Sadly, as Samuel Johnson said in 1775, “Patriotism is the last refuge of the scoundrel.” My deeper distress comes not from the fact that such an unabashed scoundrel operates in the world, but that so many of my fellow Americans voted for him. Sure, his followers saw him as the law-and-order candidate. The candidate who would protect our freedoms. But “order” in this case comes down to “orders.” And what a slew of executive orders we have seen. I don’t believe those “patriots” most given to “bullhorning” our freedom—those for example, who flaunt giant flags on their pickup trucks—take freedom to be the same thing I do…or patriotism for that matter.
Not that they don’t make a connection between freedom and responsibility. Not that we don’t have to fight for our freedom godammit. But what that brand of American seems to care about most is the infringement of their particular freedoms: to own assault weapons; to remove regulations that interfere with their own financial gain; to use the excuse of “religious freedom” to deny services to groups of “others”; to secure their own piece of the pie even if it means others get none. It’s a freedom enforced by law, not one defined by our responsibility to each other.
Freedom or the Totalitarian State?
These themes are nothing new of course. In thinking about all this, I pulled from the shelf Erich Fromm’s psychoanalytical classic Escape From Freedom. From the back cover of my husband’s 1967 Avon edition:
If man cannot live with freedom, he will probably turn fascist. . . Using the fundamentals of psychoanalysis as probing agents, Dr. Fromm reveals the illness of contemporary civilization as seen by its willingness to submit to totalitarian rule. While the rise of democracy set certain men free in a political sense, it has simultaneously given birth to a society in which the individual feels isolated, dehumanized, and alienated. This situation has frequently resulted in blind devotion to a Leader, abject submission to an all-powerful State, and barbarous politics of aggression and mass murder.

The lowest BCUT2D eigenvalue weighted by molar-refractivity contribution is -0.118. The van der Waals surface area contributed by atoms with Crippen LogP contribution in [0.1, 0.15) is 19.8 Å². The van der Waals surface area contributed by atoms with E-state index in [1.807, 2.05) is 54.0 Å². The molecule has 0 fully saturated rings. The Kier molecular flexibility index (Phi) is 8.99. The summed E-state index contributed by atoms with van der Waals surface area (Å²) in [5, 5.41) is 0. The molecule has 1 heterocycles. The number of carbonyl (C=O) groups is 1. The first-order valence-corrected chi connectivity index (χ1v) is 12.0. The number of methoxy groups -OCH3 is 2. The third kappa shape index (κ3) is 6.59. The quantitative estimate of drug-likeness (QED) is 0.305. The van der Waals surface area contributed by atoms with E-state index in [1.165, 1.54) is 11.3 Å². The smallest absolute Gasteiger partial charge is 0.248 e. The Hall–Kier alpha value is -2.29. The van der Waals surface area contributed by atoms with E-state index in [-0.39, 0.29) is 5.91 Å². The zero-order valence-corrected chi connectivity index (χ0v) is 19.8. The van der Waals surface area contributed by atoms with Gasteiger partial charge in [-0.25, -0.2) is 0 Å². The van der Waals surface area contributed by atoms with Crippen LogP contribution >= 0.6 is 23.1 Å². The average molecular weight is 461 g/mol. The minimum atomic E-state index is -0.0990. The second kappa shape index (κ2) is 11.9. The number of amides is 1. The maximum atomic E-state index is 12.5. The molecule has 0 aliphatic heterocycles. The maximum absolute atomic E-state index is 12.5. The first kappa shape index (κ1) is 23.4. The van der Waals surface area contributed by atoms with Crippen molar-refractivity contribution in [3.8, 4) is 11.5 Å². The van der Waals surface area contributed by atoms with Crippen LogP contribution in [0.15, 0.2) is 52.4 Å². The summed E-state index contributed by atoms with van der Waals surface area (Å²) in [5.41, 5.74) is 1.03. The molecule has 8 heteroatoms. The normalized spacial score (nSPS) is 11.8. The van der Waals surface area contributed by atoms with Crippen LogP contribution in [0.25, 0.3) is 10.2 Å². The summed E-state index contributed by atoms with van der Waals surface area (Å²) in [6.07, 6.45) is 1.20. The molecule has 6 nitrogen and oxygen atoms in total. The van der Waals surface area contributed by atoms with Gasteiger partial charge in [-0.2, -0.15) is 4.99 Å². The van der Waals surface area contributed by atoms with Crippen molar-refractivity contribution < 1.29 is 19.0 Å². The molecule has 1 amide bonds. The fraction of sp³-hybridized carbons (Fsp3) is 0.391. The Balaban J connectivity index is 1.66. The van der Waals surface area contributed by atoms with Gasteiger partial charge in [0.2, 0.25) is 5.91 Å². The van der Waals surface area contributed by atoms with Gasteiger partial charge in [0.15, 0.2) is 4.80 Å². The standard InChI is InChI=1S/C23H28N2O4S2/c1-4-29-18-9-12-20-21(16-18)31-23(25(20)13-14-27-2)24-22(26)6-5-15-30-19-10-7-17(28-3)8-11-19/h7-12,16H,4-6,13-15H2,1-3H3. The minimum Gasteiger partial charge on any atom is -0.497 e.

Is this where we are in the United States at this moment? On the brink of fascism? Or have I overindulged in “fake news” put out by the “false media”? Considering that de-legitimization and restraint of the press is a common tool of despots, (witness the now closed White House press conferences), I don’t think I am overreacting.
So, I look for a beacon of hope. While our would-be fuhrer tweets his messianic diatribes to the angry dispossessed, I throw my lot in with the thinkers: with the writers and artists and filmmakers and educators who keep the intellectual flame alive. At least we are not burning books…yet.
As for beacons, thanks to Charli Mills and Carrot Ranch for provoking these thoughts with her prompt of beacon for this week’s flash fiction challenge.
I search the night sky. As if the answer were there. As if science fiction were true and benevolent aliens could save us. Why bother? I see nothing. The stars are snuffed out.
Here below flames rip at cars and barricades and shop fronts—bonfires of fury and pain. The undercurrent of violence deafens me, pulls me down on streets wet from water cannons. My hands bleed from the bricks I have thrown.
You pull my arm. You scream. The maelstrom snatches your words and eats them.
But I follow at last—you—a brighter beacon than the flames.